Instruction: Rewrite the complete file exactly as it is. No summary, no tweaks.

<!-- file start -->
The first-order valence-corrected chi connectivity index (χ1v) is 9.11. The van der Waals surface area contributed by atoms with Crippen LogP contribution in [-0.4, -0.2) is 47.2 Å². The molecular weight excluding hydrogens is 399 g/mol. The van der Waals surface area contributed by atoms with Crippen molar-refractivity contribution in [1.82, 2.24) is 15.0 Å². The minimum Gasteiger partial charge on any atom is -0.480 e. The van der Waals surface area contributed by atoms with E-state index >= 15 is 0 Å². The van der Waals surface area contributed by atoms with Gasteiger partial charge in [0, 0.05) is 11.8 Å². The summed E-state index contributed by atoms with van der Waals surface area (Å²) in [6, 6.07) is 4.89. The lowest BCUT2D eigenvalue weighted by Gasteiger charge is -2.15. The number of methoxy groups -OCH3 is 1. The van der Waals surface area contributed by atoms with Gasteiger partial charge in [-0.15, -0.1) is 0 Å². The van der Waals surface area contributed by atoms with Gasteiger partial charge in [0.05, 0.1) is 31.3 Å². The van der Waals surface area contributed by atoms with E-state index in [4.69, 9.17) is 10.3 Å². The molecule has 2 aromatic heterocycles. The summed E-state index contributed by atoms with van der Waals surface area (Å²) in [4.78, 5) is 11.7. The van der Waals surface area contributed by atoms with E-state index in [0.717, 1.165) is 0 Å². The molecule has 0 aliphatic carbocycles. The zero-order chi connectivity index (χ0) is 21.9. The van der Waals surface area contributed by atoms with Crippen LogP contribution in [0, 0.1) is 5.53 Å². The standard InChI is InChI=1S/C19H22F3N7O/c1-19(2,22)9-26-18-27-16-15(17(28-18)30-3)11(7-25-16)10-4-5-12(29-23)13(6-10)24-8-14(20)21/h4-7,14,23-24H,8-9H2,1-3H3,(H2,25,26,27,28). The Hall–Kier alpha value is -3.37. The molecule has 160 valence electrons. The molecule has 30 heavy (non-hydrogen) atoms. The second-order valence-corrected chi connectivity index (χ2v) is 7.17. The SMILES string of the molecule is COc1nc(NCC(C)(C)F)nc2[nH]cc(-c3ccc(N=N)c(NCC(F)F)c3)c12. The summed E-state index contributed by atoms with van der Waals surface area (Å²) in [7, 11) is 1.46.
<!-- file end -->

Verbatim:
The first-order valence-corrected chi connectivity index (χ1v) is 9.11. The van der Waals surface area contributed by atoms with Crippen LogP contribution in [-0.4, -0.2) is 47.2 Å². The molecular weight excluding hydrogens is 399 g/mol. The van der Waals surface area contributed by atoms with Crippen molar-refractivity contribution in [1.82, 2.24) is 15.0 Å². The minimum Gasteiger partial charge on any atom is -0.480 e. The van der Waals surface area contributed by atoms with E-state index >= 15 is 0 Å². The van der Waals surface area contributed by atoms with Gasteiger partial charge in [0, 0.05) is 11.8 Å². The summed E-state index contributed by atoms with van der Waals surface area (Å²) in [6, 6.07) is 4.89. The lowest BCUT2D eigenvalue weighted by Gasteiger charge is -2.15. The number of methoxy groups -OCH3 is 1. The van der Waals surface area contributed by atoms with Gasteiger partial charge in [-0.15, -0.1) is 0 Å². The van der Waals surface area contributed by atoms with Gasteiger partial charge in [0.05, 0.1) is 31.3 Å². The van der Waals surface area contributed by atoms with E-state index in [4.69, 9.17) is 10.3 Å². The molecule has 2 aromatic heterocycles. The summed E-state index contributed by atoms with van der Waals surface area (Å²) in [4.78, 5) is 11.7. The van der Waals surface area contributed by atoms with E-state index in [0.717, 1.165) is 0 Å². The molecule has 0 aliphatic carbocycles. The zero-order chi connectivity index (χ0) is 21.9. The van der Waals surface area contributed by atoms with Crippen LogP contribution in [0, 0.1) is 5.53 Å². The standard InChI is InChI=1S/C19H22F3N7O/c1-19(2,22)9-26-18-27-16-15(17(28-18)30-3)11(7-25-16)10-4-5-12(29-23)13(6-10)24-8-14(20)21/h4-7,14,23-24H,8-9H2,1-3H3,(H2,25,26,27,28). The Hall–Kier alpha value is -3.37. The molecule has 160 valence electrons. The molecule has 30 heavy (non-hydrogen) atoms. The second-order valence-corrected chi connectivity index (χ2v) is 7.17. The SMILES string of the molecule is COc1nc(NCC(C)(C)F)nc2[nH]cc(-c3ccc(N=N)c(NCC(F)F)c3)c12. The summed E-state index contributed by atoms with van der Waals surface area (Å²) in [7, 11) is 1.46.